- Rubber Band – Every once in a while, the tiny elastic bands or little wire ties that hold your brackets and wires together, known as ligatures, can pop off. If it’s a rubber band, sterilize your tweezers and use them to gently try to put it back in place. If it doesn’t work, or you lose it, let us know. If it’s a wire ligature and it’s just sticking out, use a cotton swab to push it back to where it belongs. If it’s really loose, take it out with tweezers.
- Sensitive Teeth – When you first get your braces put on and after adjustments, or whenever you pop in a new set of Invisalign or Invisalign Teen aligners, your teeth can be a little sensitive for a few days. If possible, try to schedule adjustments so they’re not right before you leave for vacation since, of course, you don’t want sore teeth while you’re trying to relax. Yet, regardless of whether you’re away or home, you can alleviate discomfort easily. Stick to soft foods and cold drinks for the first day or two if necessary. You can also try swishing with salt water or taking an over-the-counter pain reliever.
- Lost Separator – There aren’t really any DIY remedies for a lost separator and it just happens sometimes. Contact the office and we’ll let you know if you should come in to have it replaced before your next scheduled appointment.
- Lost Invisalign Aligner – Always carry your case with you and put your aligners in it when you take them out. If you accidentally lose an aligner, call us ASAP so we can order you a new set. Parents of teenagers can breathe a sigh of relief because Invisalign Teen has a few free replacement aligners built in. If you’re traveling, you’ll also want to call us so we can determine the best course of action. Don’t just automatically skip to your next set of aligners since each tray is designed to move your teeth in a specific way.
Handling Orthodontic Emergencies
All of the examples of common braces and Invisalign problems we’ve discussed so far can usually be solved temporarily to get you through until you can come in for a visit. Instances, where a person has to seek orthodontic emergency care, are few and far between. However, they have happened. Here are two more serious cases and how to deal with them:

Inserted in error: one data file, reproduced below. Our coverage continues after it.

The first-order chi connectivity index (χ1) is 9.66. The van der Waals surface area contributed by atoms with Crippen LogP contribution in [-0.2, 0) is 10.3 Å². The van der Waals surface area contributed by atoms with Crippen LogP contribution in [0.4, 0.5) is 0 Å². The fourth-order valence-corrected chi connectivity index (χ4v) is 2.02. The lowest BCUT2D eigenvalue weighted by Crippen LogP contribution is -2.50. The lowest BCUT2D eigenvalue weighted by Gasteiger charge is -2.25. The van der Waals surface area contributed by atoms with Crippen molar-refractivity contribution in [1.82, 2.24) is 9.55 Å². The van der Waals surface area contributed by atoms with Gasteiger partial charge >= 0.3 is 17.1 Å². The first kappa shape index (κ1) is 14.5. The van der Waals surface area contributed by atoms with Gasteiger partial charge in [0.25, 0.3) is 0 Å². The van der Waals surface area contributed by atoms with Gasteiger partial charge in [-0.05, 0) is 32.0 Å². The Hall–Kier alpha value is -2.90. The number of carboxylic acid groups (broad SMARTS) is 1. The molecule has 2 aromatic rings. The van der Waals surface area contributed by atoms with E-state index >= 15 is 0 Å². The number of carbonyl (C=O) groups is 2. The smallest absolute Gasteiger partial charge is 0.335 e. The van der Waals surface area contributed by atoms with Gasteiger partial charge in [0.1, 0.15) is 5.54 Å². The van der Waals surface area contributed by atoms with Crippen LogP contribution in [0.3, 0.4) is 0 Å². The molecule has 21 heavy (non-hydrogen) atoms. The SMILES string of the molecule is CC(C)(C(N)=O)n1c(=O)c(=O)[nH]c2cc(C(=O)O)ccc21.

- You Swallow a Piece of Your Appliance – Have someone shine a flashlight into your mouth and throat. If the piece can’t be seen and you’re experiencing excessive coughing or having trouble breathing, it’s possible it was aspirated. Immediately go to the nearest emergency room.
- Traumatic Injury – Taking precautions like wearing a mouthguard can go a long way in preventing serious dental injury. If you do sustain a blow to the mouth and have heavy bleeding and suspect you need stitches, go to the emergency room. If a tooth gets chipped, loosened or knocked out, contact your general dentist right away. When a tooth is knocked out, it can usually be saved if your dentist re-implants it within an hour of the accident. If you’re traveling or it’s after hours, locate an emergency dentist. Many are open 24 hours a day. Once the hospital or dentist has dealt with the immediate situation, call us so we can be sure to fix any broken hardware.
At Richard Chan Orthodontics, we’re always available for our patients and we want you to feel confident about caring for your braces or Invisalign all of the time, even when traveling. Try the tactics we discussed if an issue does crop up. For a serious emergency, like a major dental injury or aspirated piece of hardware, seek medical attention. We go over all of the important details at the start of each patient’s treatment at our Alaska, Bothell, Monroe and Mill Creek orthodontic offices but if there is any uncertainty, we’ll be more than happy to clear things up. Be sure to give us a ring should something happen to your braces or Invisalign so we can keep your treatment on schedule.